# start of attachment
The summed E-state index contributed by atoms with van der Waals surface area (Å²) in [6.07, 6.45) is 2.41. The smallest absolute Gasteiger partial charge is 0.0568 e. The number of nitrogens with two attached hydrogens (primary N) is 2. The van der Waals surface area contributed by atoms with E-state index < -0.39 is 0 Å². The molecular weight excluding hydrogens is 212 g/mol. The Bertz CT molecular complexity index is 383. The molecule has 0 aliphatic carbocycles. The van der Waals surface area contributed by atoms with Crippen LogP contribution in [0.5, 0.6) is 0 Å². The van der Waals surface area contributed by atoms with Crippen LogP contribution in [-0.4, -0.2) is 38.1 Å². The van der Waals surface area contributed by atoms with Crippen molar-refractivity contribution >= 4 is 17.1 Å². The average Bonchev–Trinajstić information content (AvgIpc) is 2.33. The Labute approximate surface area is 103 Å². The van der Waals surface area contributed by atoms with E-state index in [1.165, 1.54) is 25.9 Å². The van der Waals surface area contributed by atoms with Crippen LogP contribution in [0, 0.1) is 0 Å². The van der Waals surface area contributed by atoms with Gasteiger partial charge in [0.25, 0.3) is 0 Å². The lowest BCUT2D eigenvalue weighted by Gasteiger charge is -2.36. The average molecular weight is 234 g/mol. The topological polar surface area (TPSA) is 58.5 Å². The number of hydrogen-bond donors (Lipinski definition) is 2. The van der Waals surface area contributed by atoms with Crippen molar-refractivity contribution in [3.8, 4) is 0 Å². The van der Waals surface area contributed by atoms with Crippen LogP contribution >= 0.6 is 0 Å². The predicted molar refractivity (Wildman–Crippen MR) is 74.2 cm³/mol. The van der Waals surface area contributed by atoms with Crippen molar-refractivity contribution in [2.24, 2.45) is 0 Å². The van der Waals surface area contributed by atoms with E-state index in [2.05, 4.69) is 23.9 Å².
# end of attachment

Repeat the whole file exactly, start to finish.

The summed E-state index contributed by atoms with van der Waals surface area (Å²) in [6.07, 6.45) is 2.41. The smallest absolute Gasteiger partial charge is 0.0568 e. The number of nitrogens with two attached hydrogens (primary N) is 2. The van der Waals surface area contributed by atoms with E-state index < -0.39 is 0 Å². The molecular weight excluding hydrogens is 212 g/mol. The Bertz CT molecular complexity index is 383. The molecule has 0 aliphatic carbocycles. The van der Waals surface area contributed by atoms with Crippen LogP contribution in [0.5, 0.6) is 0 Å². The van der Waals surface area contributed by atoms with Crippen LogP contribution in [-0.4, -0.2) is 38.1 Å². The van der Waals surface area contributed by atoms with Crippen molar-refractivity contribution >= 4 is 17.1 Å². The average Bonchev–Trinajstić information content (AvgIpc) is 2.33. The Labute approximate surface area is 103 Å². The van der Waals surface area contributed by atoms with E-state index in [1.165, 1.54) is 25.9 Å². The van der Waals surface area contributed by atoms with Crippen LogP contribution in [0, 0.1) is 0 Å². The van der Waals surface area contributed by atoms with Gasteiger partial charge in [0.25, 0.3) is 0 Å². The lowest BCUT2D eigenvalue weighted by Gasteiger charge is -2.36. The average molecular weight is 234 g/mol. The topological polar surface area (TPSA) is 58.5 Å². The number of hydrogen-bond donors (Lipinski definition) is 2. The van der Waals surface area contributed by atoms with Crippen molar-refractivity contribution in [3.8, 4) is 0 Å². The van der Waals surface area contributed by atoms with Crippen LogP contribution >= 0.6 is 0 Å². The predicted molar refractivity (Wildman–Crippen MR) is 74.2 cm³/mol. The van der Waals surface area contributed by atoms with Crippen molar-refractivity contribution in [2.24, 2.45) is 0 Å². The van der Waals surface area contributed by atoms with E-state index in [2.05, 4.69) is 23.9 Å².